Presentation on theme: "Gwendolyn Archibald Higher Education & Student Affairs The University of Iowa N491 Lindquist Center www.education.uiowa.edu EVALUATING A GRADUATE PROGRAM."— Presentation transcript:
Gwendolyn Archibald Higher Education & Student Affairs The University of Iowa N491 Lindquist Center EVALUATING A GRADUATE PROGRAM IN HIGHER EDUCATION & STUDENT AFFAIRS
GOALS FOR TODAY’S DISCUSSION Provide: o an introduction to the nature of graduate preparation for higher education/student affairs work and know how to make decisions about attending graduate school; o information about selecting graduate programs that fit individual needs and professional goals; and o have information about graduate school application processes.
GRADUATE PREPARATION FOR STUDENT AFFAIRS WORK PROVIDES: Depth of analysis, critical thinking, reflection and inquiry Development of a theoretical- and research- based orientation to your work Becoming a reflective practitioner and learning- oriented professional Preparation for leadership positions
GRADUATE PREPARATION FOR STUDENT AFFAIRS WORK What is graduate school like? What are curricular expectations? Are there opportunities to gain experience out of class? May I go to school part-time? What should I look for in a graduate program?
SAMPLE CURRICULUM-FIRST YEAR M.A. Intro to Student Services College Students and their Environments College Student Learning and Cognitive Development Professional Seminar Multiculturalism in Higher Education Helping Skills Practicum
SAMPLE CURRICULUM-SECOND YEAR M.A. Research, Assessment & Evaluation in Higher Education College Student Psychosocial & Identity Development Elective or Practicum in College Teaching Professional Seminar Issues and Policies in Higher Education Administration in Higher Education & Student Affairs Elective or Advanced Practicum
WHAT SHOULD I LOOK FOR IN SPECIFIC PROGRAMS? What are the requirements for the program? What are the values and beliefs of the program?
WHAT SHOULD I LOOK FOR IN SPECIFIC PROGRAMS? What backgrounds do the faculty have? Have they worked in the field? In what professional activities are the faculty involved? What are the research interests of the faculty?
WHAT SHOULD I LOOK FOR IN SPECIFIC PROGRAMS? What courses are offered? Who teaches the courses? What are the faculty’s current roles? Are they working in the field? Are they full-time faculty? How accessible are faculty to students?
WHAT SHOULD I LOOK FOR IN SPECIFIC PROGRAMS? How many students are in the program? Who are the students? Where are they from? What are their backgrounds? What are the students involved with? Research? Conferences? Volunteer activities? Practica?
WHAT SHOULD I LOOK FOR IN SPECIFIC PROGRAMS? Where do the students work? What do they say about the program? What are graduates of the program doing?
OTHER ISSUES TO CONSIDER Location/setting of Graduate School Full-time/part-time composition of students Size of Graduate School Financial Assistance Graduate Assistantships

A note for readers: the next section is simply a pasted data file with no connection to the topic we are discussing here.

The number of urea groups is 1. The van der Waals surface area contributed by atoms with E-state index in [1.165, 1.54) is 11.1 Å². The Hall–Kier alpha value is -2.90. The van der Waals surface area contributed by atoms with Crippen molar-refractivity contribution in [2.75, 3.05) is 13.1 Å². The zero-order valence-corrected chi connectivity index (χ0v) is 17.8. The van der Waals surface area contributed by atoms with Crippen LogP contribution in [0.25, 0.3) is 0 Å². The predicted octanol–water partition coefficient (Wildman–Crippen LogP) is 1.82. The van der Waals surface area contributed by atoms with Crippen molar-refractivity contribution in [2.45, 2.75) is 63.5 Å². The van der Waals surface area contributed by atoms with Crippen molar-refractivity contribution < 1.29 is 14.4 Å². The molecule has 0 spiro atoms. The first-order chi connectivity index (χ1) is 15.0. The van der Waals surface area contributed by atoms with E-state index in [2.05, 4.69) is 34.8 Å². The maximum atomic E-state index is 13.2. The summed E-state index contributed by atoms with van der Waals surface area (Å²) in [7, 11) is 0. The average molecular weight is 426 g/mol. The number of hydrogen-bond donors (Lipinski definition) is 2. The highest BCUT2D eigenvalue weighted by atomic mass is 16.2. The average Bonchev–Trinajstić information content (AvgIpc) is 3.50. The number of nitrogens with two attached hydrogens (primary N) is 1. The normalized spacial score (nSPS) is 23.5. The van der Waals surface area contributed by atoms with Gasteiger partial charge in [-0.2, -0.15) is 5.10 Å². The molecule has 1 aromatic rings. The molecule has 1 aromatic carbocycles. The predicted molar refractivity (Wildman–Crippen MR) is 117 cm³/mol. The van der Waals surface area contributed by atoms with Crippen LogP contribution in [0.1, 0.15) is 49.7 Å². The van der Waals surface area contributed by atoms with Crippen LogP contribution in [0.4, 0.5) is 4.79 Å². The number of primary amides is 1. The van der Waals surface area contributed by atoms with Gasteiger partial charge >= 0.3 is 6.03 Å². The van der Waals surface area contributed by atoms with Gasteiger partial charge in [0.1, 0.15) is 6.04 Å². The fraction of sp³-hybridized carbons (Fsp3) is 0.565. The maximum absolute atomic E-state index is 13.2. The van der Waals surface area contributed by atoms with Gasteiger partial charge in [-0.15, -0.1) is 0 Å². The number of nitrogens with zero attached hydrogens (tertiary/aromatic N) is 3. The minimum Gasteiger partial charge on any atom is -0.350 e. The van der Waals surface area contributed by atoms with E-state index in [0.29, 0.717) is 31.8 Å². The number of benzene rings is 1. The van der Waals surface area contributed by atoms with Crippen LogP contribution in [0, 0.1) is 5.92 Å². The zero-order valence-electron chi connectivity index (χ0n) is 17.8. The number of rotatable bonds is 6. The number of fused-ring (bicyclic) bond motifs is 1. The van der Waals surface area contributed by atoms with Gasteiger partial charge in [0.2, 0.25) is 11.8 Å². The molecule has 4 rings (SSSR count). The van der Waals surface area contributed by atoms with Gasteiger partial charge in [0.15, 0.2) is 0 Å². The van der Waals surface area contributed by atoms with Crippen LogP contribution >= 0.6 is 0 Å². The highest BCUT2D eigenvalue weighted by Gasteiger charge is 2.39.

APPLYING TO GRADUATE SCHOOL Check with each program: process and deadlines vary. Application form(s) Transcripts: all previous coursework Writing sample: goal statement or similar activity GRE scores (not required for all programs) Letters of reference: speak to your potential for success as a graduate student, a student affairs professional, leadership, research.
APPLYING TO GRADUATE SCHOOL Key Admissions Criteria: potential to be a successful graduate student: (academic background (courses, gpa), graduate admissions examination, writing sample, references, interviews) potential to be a successful student affairs professional: (writing sample, references, interviews: goals, activities and experiences, balance, personal qualities, contributions to the program, ability to benefit from the program)
APPLYING TO GRADUATE SCHOOL Admissions Decisions: by the program faculty and/or a college or departmental admissions committee. Set times; rolling admissions application deliberations: consider the “whole package”; admissions criteria; student-program fit; numbers: based on faculty resources, assistantship opportunities possible decisions: admit, deny, conditional admission
WHAT ARE WE LOOKING FOR IN A GRADUATE STUDENT? Motivation to enter student affairs Motivation to enter graduate school What do you need from a graduate program? What do you expect from a graduate program? Short term and long term goals?
HOW CAN YOU STRENGTHEN YOUR APPLICATION? Quality of Materials: [Know the program’s process and follow it.] Reflective about your experiences Explaining Potential Problem Areas
HOW CAN YOU PREPARE FOR GRADUATE SCHOOL? Academic experiences Co-curricular experiences
HOW SHOULD I DECIDE WHERE TO APPLY? Key: Finding the right fit. What do we mean by fit? The match between what you are looking for in a program and the nature of the program (what the program has to offer).
OTHER CONSIDERATIONS How many programs should I apply to? Allow yourself some choices, but keep it focused. Have a balance of “Reach/stretch Schools” and “Safety Schools.” Remember the quality of your applications. Would you be willing to visit the campus?
OTHER CONSIDERATIONS What are campus visits? Two different purposes (before or after applications) Opportunity to see the campus…immediate reactions? Opportunity to answer some questions in person. Opportunity to interview with faculty or others for assistantship positions.
WHAT IF I DON’T GET ADMITTED? Get feedback Investigate Alternatives Consider applying again after a year
WHAT OTHER QUESTIONS DO YOU HAVE?
THANK YOU! Contact me with any questions: Gwendolyn Archibald